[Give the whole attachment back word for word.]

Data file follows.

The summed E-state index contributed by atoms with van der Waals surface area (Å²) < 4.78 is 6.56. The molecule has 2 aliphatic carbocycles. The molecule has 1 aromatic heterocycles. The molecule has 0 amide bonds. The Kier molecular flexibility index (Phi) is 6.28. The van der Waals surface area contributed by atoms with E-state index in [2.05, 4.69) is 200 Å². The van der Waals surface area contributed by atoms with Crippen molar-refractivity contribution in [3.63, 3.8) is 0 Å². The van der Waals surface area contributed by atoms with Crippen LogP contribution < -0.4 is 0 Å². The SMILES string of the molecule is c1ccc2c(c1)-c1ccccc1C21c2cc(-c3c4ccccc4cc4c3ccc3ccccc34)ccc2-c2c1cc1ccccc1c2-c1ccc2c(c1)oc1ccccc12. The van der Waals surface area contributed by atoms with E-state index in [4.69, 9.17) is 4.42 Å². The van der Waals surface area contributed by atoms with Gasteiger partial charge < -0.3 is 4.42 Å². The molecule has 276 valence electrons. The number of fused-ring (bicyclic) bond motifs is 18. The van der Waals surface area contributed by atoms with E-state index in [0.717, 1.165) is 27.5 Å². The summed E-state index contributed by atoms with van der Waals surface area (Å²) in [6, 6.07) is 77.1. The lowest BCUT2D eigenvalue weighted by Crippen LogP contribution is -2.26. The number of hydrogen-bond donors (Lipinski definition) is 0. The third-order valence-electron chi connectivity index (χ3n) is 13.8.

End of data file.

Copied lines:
The summed E-state index contributed by atoms with van der Waals surface area (Å²) < 4.78 is 6.56. The molecule has 2 aliphatic carbocycles. The molecule has 1 aromatic heterocycles. The molecule has 0 amide bonds. The Kier molecular flexibility index (Phi) is 6.28. The van der Waals surface area contributed by atoms with E-state index in [2.05, 4.69) is 200 Å². The van der Waals surface area contributed by atoms with Crippen molar-refractivity contribution in [3.63, 3.8) is 0 Å². The van der Waals surface area contributed by atoms with Crippen LogP contribution < -0.4 is 0 Å². The SMILES string of the molecule is c1ccc2c(c1)-c1ccccc1C21c2cc(-c3c4ccccc4cc4c3ccc3ccccc34)ccc2-c2c1cc1ccccc1c2-c1ccc2c(c1)oc1ccccc12. The van der Waals surface area contributed by atoms with E-state index in [4.69, 9.17) is 4.42 Å². The van der Waals surface area contributed by atoms with Gasteiger partial charge < -0.3 is 4.42 Å². The molecule has 276 valence electrons. The number of fused-ring (bicyclic) bond motifs is 18. The van der Waals surface area contributed by atoms with E-state index in [0.717, 1.165) is 27.5 Å². The summed E-state index contributed by atoms with van der Waals surface area (Å²) in [6, 6.07) is 77.1. The lowest BCUT2D eigenvalue weighted by Crippen LogP contribution is -2.26. The number of hydrogen-bond donors (Lipinski definition) is 0. The third-order valence-electron chi connectivity index (χ3n) is 13.8.